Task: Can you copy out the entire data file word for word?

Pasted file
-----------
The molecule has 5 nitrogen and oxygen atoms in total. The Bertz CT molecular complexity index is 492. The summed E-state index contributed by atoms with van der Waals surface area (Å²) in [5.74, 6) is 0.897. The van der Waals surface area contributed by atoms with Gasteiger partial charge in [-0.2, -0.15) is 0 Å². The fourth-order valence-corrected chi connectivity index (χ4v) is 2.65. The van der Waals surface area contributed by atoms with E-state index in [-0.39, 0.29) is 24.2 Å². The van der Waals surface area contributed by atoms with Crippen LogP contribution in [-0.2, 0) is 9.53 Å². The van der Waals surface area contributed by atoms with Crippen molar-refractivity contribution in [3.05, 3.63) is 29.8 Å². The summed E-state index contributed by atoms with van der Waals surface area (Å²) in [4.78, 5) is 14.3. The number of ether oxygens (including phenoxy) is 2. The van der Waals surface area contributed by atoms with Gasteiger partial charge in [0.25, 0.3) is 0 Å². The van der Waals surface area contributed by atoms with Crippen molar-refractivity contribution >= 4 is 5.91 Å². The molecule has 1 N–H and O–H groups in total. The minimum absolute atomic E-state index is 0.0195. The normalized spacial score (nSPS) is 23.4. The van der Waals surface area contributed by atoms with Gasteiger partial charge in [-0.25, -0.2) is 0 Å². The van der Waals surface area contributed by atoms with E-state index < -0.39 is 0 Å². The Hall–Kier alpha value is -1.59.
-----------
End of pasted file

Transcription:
The molecule has 5 nitrogen and oxygen atoms in total. The Bertz CT molecular complexity index is 492. The summed E-state index contributed by atoms with van der Waals surface area (Å²) in [5.74, 6) is 0.897. The van der Waals surface area contributed by atoms with Gasteiger partial charge in [-0.2, -0.15) is 0 Å². The fourth-order valence-corrected chi connectivity index (χ4v) is 2.65. The van der Waals surface area contributed by atoms with E-state index in [-0.39, 0.29) is 24.2 Å². The van der Waals surface area contributed by atoms with Crippen LogP contribution in [-0.2, 0) is 9.53 Å². The van der Waals surface area contributed by atoms with Crippen molar-refractivity contribution in [3.05, 3.63) is 29.8 Å². The summed E-state index contributed by atoms with van der Waals surface area (Å²) in [4.78, 5) is 14.3. The number of ether oxygens (including phenoxy) is 2. The van der Waals surface area contributed by atoms with Gasteiger partial charge in [0.25, 0.3) is 0 Å². The van der Waals surface area contributed by atoms with Crippen molar-refractivity contribution >= 4 is 5.91 Å². The molecule has 1 N–H and O–H groups in total. The minimum absolute atomic E-state index is 0.0195. The normalized spacial score (nSPS) is 23.4. The van der Waals surface area contributed by atoms with Gasteiger partial charge in [-0.25, -0.2) is 0 Å². The van der Waals surface area contributed by atoms with E-state index < -0.39 is 0 Å². The Hall–Kier alpha value is -1.59.